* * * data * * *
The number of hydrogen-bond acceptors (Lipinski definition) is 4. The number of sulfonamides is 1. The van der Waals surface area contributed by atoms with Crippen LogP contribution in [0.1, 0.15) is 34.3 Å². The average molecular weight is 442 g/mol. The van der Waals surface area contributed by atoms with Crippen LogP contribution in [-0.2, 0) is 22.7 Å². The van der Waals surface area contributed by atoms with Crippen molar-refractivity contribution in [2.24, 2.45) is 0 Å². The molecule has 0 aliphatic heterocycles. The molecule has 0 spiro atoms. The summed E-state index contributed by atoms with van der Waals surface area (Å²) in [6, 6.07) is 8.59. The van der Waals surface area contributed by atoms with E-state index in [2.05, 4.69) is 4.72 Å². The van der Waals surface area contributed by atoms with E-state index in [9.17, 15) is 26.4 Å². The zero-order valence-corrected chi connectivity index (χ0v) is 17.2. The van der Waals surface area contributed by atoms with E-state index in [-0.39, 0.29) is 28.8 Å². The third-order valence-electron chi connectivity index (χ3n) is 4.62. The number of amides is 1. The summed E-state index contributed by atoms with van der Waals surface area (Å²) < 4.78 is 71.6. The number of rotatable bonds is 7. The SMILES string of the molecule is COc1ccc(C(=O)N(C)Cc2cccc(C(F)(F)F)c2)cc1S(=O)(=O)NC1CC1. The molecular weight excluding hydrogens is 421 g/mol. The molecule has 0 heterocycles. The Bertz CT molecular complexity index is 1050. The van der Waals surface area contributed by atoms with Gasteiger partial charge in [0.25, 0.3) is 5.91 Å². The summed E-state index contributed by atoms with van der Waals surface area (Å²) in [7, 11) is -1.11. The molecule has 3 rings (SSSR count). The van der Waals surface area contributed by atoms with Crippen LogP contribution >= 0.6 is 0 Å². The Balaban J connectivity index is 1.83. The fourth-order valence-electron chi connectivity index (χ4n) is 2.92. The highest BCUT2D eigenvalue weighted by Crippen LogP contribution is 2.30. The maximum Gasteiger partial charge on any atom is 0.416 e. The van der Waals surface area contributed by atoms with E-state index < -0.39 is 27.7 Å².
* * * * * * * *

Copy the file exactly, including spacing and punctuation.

The number of hydrogen-bond acceptors (Lipinski definition) is 4. The number of sulfonamides is 1. The van der Waals surface area contributed by atoms with Crippen LogP contribution in [0.1, 0.15) is 34.3 Å². The average molecular weight is 442 g/mol. The van der Waals surface area contributed by atoms with Crippen LogP contribution in [-0.2, 0) is 22.7 Å². The van der Waals surface area contributed by atoms with Crippen molar-refractivity contribution in [2.24, 2.45) is 0 Å². The molecule has 0 aliphatic heterocycles. The molecule has 0 spiro atoms. The summed E-state index contributed by atoms with van der Waals surface area (Å²) in [6, 6.07) is 8.59. The van der Waals surface area contributed by atoms with E-state index in [2.05, 4.69) is 4.72 Å². The van der Waals surface area contributed by atoms with E-state index in [9.17, 15) is 26.4 Å². The zero-order valence-corrected chi connectivity index (χ0v) is 17.2. The van der Waals surface area contributed by atoms with E-state index in [-0.39, 0.29) is 28.8 Å². The third-order valence-electron chi connectivity index (χ3n) is 4.62. The number of amides is 1. The summed E-state index contributed by atoms with van der Waals surface area (Å²) < 4.78 is 71.6. The number of rotatable bonds is 7. The SMILES string of the molecule is COc1ccc(C(=O)N(C)Cc2cccc(C(F)(F)F)c2)cc1S(=O)(=O)NC1CC1. The molecular weight excluding hydrogens is 421 g/mol. The molecule has 0 heterocycles. The Bertz CT molecular complexity index is 1050. The van der Waals surface area contributed by atoms with Gasteiger partial charge in [0.25, 0.3) is 5.91 Å². The summed E-state index contributed by atoms with van der Waals surface area (Å²) in [7, 11) is -1.11. The molecule has 3 rings (SSSR count). The van der Waals surface area contributed by atoms with Crippen LogP contribution >= 0.6 is 0 Å². The Balaban J connectivity index is 1.83. The fourth-order valence-electron chi connectivity index (χ4n) is 2.92. The highest BCUT2D eigenvalue weighted by Crippen LogP contribution is 2.30. The maximum Gasteiger partial charge on any atom is 0.416 e. The van der Waals surface area contributed by atoms with E-state index < -0.39 is 27.7 Å².